p.1 Incidents of the Day - The schr. Annie Falconer has cleared to load coal. The schr. Fleetwing should be in today.
SEIZED THE TUG AND SCOW.
Amherstburg, June 7th - Last night Capt. Dunn, of the government steamer Petrel, manned the small yacht Ranger with ten of his men, well armed, and proceeded to look out for the garbage boats. He was soon rewarded by seeing the tug Grace E. Ruelle and her dump scow steaming down and dumping in Canadian waters. Capt. Dunn kept his eye on his prey until they got beyond Bois Blanc Island, in American waters, still dumping.
The captain had no lights on his yacht and, consequently, was able to get to the tug with her scow before he was noticed. On seeing the little craft the dumpers made a desperate attempt to get through the Canadian channel and out into Lake Erie, but Capt. Dunn suspected they would make this attempt and as soon as they got into Canadian waters he made after them and demanded the captain of the tug to stop. He declined, whereupon Capt. Dunn ordered his men to fire, which they did. This had the desired effect.
Capt. Dunn got aboard of the tug Ruelle and placed his men in charge and brought the outfit and crew to this port. The crews of both boats were immediately locked up and their outfit placed in charge of the officers of the Petrel. The people here are greatly excited and demand that the severest penalty be given the parties arrested, but would rather have the owners, who are residents of Detroit, than the unfortunate crews.
The schr. Parker cleared for the Welland canal today.
The steamer James Swift will not run down the river on Sundays this season.
The schr. Straubenzie cleared for Oswego last night to load coal for Hamilton.
The schr. Parker unloaded corn at Portsmouth, and had seventy-five bushels over on her cargo.
Wheat is quoted at 3 1/4 cents to 3 5/8 cents for transportation to Kingston from Chicago. The corn rate is 2 1/2 cents to 2 5/8 cents.
The St. Lawrence river steamboat company has already many charters for excursions the coming season.
The K. & M.F. Co. have been obliged to hire outside barges. Their own barges are not adequate to do the business.
The sloops Pilot and Hardy have 2,000 bushels of oats and 2,000 bushels of peas, respectively, for outside ports, at Richardson & Sons.
Many citizens hurried down to Swift's dock last night as the R. & O. N. Co.'s steamer came in sight. It was expected by many that the company's new boat, to take the place of the Magnet, would be up, but they were fooled. When the boat got close to the dock it was found it was the Corsican. The new boat is not ready yet.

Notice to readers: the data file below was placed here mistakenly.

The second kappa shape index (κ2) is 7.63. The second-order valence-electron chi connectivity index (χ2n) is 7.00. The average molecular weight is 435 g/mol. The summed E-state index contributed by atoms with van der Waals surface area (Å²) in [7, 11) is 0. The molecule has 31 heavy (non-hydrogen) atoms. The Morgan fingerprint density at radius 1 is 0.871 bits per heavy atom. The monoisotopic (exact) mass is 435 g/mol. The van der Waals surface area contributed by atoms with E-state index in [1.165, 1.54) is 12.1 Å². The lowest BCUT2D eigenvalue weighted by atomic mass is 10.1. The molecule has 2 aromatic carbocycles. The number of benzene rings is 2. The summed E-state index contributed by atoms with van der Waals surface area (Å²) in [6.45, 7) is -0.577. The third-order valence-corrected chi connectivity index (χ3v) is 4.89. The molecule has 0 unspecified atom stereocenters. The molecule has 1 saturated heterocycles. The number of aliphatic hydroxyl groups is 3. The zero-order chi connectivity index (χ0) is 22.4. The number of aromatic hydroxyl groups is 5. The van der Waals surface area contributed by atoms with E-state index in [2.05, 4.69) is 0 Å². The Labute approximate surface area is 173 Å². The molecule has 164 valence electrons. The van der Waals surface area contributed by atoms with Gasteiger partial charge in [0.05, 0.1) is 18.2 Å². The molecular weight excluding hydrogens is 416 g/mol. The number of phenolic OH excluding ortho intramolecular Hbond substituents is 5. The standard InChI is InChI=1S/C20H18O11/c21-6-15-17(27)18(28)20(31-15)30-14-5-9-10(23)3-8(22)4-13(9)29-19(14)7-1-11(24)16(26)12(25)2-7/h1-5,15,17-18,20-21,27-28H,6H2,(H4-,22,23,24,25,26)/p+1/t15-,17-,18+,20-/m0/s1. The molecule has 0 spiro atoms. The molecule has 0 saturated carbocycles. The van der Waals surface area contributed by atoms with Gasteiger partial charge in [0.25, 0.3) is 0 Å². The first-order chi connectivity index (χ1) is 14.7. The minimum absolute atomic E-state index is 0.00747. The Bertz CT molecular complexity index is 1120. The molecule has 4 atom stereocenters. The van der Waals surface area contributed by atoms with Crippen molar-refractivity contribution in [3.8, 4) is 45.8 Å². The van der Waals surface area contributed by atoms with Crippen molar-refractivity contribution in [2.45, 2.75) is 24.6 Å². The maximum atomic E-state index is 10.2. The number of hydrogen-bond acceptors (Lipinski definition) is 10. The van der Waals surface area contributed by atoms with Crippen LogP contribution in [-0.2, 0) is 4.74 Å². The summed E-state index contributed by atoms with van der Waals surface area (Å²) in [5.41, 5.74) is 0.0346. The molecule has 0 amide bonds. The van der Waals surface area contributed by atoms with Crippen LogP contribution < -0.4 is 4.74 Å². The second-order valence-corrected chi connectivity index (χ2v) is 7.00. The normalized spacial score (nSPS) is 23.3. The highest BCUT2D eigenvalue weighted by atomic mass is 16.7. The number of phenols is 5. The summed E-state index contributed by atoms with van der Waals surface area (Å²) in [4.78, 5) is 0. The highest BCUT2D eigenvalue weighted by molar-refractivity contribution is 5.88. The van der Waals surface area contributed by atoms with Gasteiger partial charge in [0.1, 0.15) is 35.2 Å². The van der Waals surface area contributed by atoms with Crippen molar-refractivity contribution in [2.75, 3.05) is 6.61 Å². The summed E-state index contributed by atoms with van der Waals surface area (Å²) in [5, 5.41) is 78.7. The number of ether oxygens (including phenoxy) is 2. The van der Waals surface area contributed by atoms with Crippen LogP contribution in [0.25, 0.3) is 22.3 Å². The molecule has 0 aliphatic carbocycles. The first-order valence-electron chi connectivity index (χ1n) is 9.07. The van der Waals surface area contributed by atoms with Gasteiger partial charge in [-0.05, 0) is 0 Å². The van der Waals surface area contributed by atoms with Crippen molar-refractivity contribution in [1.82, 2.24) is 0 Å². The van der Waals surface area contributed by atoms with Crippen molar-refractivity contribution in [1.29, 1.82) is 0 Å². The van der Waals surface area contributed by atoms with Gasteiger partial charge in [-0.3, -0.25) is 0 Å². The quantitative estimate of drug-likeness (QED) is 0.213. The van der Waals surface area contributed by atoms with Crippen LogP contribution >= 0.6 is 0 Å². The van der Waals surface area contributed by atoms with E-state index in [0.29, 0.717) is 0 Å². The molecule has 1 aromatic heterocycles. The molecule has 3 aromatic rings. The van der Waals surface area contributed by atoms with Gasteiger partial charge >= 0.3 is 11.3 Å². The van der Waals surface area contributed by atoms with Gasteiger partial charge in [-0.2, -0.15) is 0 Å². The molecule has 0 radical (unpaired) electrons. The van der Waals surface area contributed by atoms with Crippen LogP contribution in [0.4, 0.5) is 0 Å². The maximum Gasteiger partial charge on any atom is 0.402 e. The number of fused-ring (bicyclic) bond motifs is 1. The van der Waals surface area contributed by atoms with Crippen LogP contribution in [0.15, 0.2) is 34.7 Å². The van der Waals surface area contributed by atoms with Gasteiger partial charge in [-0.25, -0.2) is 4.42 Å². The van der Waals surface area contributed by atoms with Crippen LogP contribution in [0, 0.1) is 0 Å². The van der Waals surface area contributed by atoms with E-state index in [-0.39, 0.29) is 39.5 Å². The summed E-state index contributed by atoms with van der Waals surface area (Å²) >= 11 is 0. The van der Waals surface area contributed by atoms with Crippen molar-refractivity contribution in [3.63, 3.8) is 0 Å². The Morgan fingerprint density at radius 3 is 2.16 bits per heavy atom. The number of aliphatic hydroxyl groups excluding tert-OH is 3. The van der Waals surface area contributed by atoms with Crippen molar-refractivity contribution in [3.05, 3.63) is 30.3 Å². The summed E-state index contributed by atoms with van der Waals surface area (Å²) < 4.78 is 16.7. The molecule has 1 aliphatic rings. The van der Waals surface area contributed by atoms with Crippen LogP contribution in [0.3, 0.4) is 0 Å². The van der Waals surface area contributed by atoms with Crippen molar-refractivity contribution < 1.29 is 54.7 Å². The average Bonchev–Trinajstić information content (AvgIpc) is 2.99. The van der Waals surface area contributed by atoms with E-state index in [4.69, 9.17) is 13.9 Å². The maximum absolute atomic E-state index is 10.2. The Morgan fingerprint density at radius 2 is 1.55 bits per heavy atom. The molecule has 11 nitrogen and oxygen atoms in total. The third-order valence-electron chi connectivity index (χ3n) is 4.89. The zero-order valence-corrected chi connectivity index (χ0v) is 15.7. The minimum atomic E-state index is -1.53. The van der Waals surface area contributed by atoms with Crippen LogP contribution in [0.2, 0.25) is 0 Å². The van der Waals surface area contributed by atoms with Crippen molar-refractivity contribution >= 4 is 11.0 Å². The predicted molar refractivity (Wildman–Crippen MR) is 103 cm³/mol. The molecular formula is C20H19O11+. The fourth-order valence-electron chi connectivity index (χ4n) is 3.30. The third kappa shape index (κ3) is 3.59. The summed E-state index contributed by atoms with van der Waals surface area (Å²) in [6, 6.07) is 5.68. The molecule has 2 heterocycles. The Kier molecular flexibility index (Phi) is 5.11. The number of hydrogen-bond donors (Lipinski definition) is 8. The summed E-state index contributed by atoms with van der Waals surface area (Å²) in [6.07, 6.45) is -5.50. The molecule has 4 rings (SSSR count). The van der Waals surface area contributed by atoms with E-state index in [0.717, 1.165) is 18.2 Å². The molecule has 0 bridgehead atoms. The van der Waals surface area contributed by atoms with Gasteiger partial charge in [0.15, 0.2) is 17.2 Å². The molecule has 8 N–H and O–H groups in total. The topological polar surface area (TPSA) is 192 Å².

To Recover Damages.
Alpena, Mich. - The Canadian str. Jack, which sank the steel str. Norman in Lake Huron, last week, got away at noon yesterday, one hour ahead of the filing of a libel for $100,000 in suit instituted by the owners of the Norman. It is thought the departure of the steamer was hurried on account of rumors that officers were on the way to tie up the vessel. It is reported that the Jack will keep in Canadian waters on the way down the lake. The Menominee Transit Co., which owned the Norman, alleges in its libel that the loss of the steamer and three of her crew was due to faulty navigation on the part of the Canadian boat.
Sank At Cleveland.
Cleveland, Ohio - The large new passenger steamer Magnus sank in the Cuyahoga river off the custom house docks last evening. The Magnus was partly loaded with pig iron and had tied up for coal. When the lines were loosened she listed to starboard and gradually sank in thirty feet of water leaving only the tops of her masts above water. The Magnus was about to make her first trip, her destination being Hamilton, Ont. No passengers were on board and the crew easily rescued. The cause of the accident is said to have been overloading while another view is that her cargo shifted.
Marine Insurance Losses.
Chicago - Carefully revised figures on the insurance losses of the season up to May 31 give the astonishing aggregate of $836,873. Up to the same date last year insurance losses were $203,798, and in 1893 $314,703. The total insurance losses for all of last season amounted to about $1,000,000. The losses already met by the underwriters, with about six weeks of navigation, approximate the list for all of last season. The underwriters state that there has never been in the history of the lakes so disastrous a showing for the spring months.